New York Times
SEDITION BILL SENT TO WILSON BY HOUSE
Conference report Adopted After a Short Debate Over Mail Censorship
MEYER LONDON PROTESTS
Socialist Objects to Elimination of Amendment Exempting Critics Who
Speak the Truth
WASHINGTON, May 7 --- Final legislative action was taken today on the Sedition bill, giving the Government broad new powers to punish disloyal acts and utterances. Adopting a conference report already approved by the Senate, the House sent to the President for his signature the measure which has been before Congress for weeks.
The President is expected to sign the bill promptly, and through vigorous enforcement of its provisions officials of the Department of Justice say they will be able to do much toward checking the wave of mob outbreaks for which unpunished disloyalty and enemy activity are blames.
Penalties of twenty years imprisonment or a fine of $10,000, or both, are both provided in the bill for those convicted of uttering or printing disloyal, abusive, profane, scurrilous, contemptuous, or abusive language about the United States or the Government, or the flag, and for those who are convicted of favoring Germany or her allies in the present war.
Only Representative London of New York, the Socialist, voted against the conference report on the final test. Representatives Lundeen of Minnesota, Republican, and Church of California, Democrat, voted present.
Representative London sought vainly to send the report back to conference because of the elimination of the Senate amendment exempting those who in criticism of the Government speak the truth with good motives and for justifiable ends. Representative Gordon of Ohio, Democrat, declared the Senate place language in the bill "which plainly is in violation of the Federal Constitution guaranteeing free speech."
Others opposed the bill largely because of the objection to conferring new censorship powers on the Postmaster General who is authorized to refuse the service of the mails to any person or concern using the mails in violation of the proposed act.
Representative Johnson of Washington attached Representative London's criticism of the provision against using abusive language against the Constitution of the United States, and wanted to know whether the Socialist member approved of the activities of the I. W. W.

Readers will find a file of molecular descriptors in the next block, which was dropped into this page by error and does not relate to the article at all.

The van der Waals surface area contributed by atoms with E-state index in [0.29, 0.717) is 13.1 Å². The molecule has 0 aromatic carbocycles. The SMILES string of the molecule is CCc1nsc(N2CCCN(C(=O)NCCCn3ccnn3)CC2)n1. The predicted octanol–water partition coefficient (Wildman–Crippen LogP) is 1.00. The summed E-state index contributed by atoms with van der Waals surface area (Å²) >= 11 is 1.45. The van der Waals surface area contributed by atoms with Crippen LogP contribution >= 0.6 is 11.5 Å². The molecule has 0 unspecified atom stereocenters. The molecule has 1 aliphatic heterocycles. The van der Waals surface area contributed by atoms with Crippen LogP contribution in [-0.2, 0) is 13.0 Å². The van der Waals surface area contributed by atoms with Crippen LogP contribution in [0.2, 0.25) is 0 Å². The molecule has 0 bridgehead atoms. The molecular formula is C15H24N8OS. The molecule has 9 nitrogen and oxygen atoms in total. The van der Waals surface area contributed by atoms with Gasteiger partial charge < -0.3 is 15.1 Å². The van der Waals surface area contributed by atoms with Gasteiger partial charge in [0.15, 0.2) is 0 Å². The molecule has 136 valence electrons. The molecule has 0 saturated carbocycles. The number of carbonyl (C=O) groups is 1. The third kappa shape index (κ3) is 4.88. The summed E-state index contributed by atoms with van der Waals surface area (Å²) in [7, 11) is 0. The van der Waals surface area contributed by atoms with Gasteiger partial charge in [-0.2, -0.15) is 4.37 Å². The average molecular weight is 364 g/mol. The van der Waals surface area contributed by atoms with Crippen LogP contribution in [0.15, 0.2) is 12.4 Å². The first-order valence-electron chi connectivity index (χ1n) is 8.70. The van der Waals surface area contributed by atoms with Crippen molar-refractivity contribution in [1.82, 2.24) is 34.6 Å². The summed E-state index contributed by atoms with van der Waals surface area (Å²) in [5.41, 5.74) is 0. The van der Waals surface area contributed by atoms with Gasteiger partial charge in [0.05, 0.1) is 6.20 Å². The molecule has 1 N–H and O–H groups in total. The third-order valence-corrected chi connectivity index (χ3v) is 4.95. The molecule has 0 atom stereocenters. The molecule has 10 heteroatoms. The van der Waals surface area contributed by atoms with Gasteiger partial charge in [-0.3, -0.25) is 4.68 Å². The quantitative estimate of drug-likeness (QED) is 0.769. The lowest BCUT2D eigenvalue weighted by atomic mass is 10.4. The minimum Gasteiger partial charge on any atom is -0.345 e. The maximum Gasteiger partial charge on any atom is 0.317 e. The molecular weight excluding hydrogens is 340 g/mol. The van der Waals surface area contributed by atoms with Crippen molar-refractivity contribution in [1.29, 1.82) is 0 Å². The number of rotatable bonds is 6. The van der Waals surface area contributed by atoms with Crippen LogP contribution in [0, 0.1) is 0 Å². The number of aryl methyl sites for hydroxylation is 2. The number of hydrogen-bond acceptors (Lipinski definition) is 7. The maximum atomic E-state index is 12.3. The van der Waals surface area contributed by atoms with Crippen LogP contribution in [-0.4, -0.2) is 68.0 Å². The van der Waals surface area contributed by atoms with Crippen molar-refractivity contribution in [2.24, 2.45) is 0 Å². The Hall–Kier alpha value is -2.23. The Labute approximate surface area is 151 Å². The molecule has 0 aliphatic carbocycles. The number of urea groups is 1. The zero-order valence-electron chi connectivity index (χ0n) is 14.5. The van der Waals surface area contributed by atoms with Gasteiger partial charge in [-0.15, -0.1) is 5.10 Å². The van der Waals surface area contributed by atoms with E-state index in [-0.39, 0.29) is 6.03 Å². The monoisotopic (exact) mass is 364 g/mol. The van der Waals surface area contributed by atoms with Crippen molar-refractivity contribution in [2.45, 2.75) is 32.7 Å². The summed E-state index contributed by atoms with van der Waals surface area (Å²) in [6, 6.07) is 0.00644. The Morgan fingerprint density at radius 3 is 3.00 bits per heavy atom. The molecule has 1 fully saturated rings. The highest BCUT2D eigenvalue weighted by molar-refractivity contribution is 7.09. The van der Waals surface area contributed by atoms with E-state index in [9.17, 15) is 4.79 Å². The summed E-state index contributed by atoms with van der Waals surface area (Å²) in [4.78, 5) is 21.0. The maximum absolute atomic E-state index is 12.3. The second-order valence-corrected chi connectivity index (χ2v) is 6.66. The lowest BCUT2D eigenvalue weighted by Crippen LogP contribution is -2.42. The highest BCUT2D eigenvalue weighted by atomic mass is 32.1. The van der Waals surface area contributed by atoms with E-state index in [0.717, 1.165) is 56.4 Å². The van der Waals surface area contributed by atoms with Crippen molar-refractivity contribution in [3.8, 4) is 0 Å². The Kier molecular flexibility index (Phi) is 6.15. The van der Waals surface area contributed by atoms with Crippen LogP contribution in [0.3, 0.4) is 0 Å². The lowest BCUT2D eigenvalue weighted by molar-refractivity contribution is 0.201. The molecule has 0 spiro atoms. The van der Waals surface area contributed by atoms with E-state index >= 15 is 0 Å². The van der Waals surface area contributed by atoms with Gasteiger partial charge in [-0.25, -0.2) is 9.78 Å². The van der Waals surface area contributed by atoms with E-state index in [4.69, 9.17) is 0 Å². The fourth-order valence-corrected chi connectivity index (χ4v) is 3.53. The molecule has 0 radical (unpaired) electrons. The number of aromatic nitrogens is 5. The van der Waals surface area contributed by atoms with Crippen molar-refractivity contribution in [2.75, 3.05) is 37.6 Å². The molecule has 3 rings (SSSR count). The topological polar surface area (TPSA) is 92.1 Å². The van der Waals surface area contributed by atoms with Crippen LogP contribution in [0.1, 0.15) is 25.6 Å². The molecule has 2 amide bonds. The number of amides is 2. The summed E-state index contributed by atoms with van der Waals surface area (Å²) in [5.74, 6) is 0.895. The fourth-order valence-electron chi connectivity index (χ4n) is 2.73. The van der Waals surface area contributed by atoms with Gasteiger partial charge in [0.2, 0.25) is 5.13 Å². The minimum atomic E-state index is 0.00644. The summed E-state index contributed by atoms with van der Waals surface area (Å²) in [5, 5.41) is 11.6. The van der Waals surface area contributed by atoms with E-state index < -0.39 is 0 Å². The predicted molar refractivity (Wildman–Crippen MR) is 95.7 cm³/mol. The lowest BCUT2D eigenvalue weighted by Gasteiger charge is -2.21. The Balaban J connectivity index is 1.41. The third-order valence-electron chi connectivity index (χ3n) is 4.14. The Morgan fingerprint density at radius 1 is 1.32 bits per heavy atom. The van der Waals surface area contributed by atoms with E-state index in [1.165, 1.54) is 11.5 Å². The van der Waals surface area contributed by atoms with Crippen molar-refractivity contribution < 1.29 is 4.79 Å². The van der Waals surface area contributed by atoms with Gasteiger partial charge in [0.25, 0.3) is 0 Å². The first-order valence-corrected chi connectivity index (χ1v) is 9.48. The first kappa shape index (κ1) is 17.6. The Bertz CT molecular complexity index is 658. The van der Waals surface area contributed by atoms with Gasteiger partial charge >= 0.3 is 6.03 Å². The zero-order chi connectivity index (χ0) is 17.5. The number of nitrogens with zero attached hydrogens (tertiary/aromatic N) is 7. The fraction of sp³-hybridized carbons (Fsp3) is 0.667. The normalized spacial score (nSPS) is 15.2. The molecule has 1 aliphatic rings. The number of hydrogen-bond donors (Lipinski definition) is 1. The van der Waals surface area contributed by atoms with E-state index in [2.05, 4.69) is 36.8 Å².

"When a group of conscienceless employers refuse to recognize the right of people to organize, they will have to deal with the I. W. W.," Representative London replied. "I believe the I. W. W. is the working out of the law of compensation."
"I am eternally opposed to having the Constitution made over along the lines of a Karl Marx book on socialism," reported Mr. Johnson, "and I am also opposed to making the Stars and Strips into a red flag of revolution for the anarchists, of the the I. W. W., or the Socialists."
Representative Webb of North Carolina, Chairman of the Judiciary Committee, and Representative Graham of Pennsylvania, Republican, who led the fight for the report, insisted that the powers proposed were necessary and would not be abused.
Representative Wood of Indiana and Representative Green of Iowa, Republicans, objected to the powers given the Postmaster General. The mail censorship section reads as follows:
"The Postmaster General may upon evidence satisfactory to him that any person or concern is using the mails in violation of the provisions of this act instruct the Postmaster at any Post Office at which mail is received addressed to such person or concern to return to the Postmaster at the office all letters or other matter so addressed with the words, 'Mail to this address undeliverable under Espionage act,' plainly written or stamped upon the outside thereof, and all such letters or other matters so returned to such Postmasters shall be by them returned to the senders thereof under such regulations as the Postmaster General may prescribe."
Penalties under the bill would apply to those who make false reports or statements with intent to interfere with the operation or success of the military or naval forces of the United States, or to promote the success of its enemies, or say or do anything with intent to obstruct the sale of government securities during the war. They would apply to those who attempt to incite insubordination or mutiny or refusal of duty in the military or naval forces, or retard recruiting, or to those who speak, write, or publish abusive language against the uniform of the soldier or sailor or the flag or the Constitution.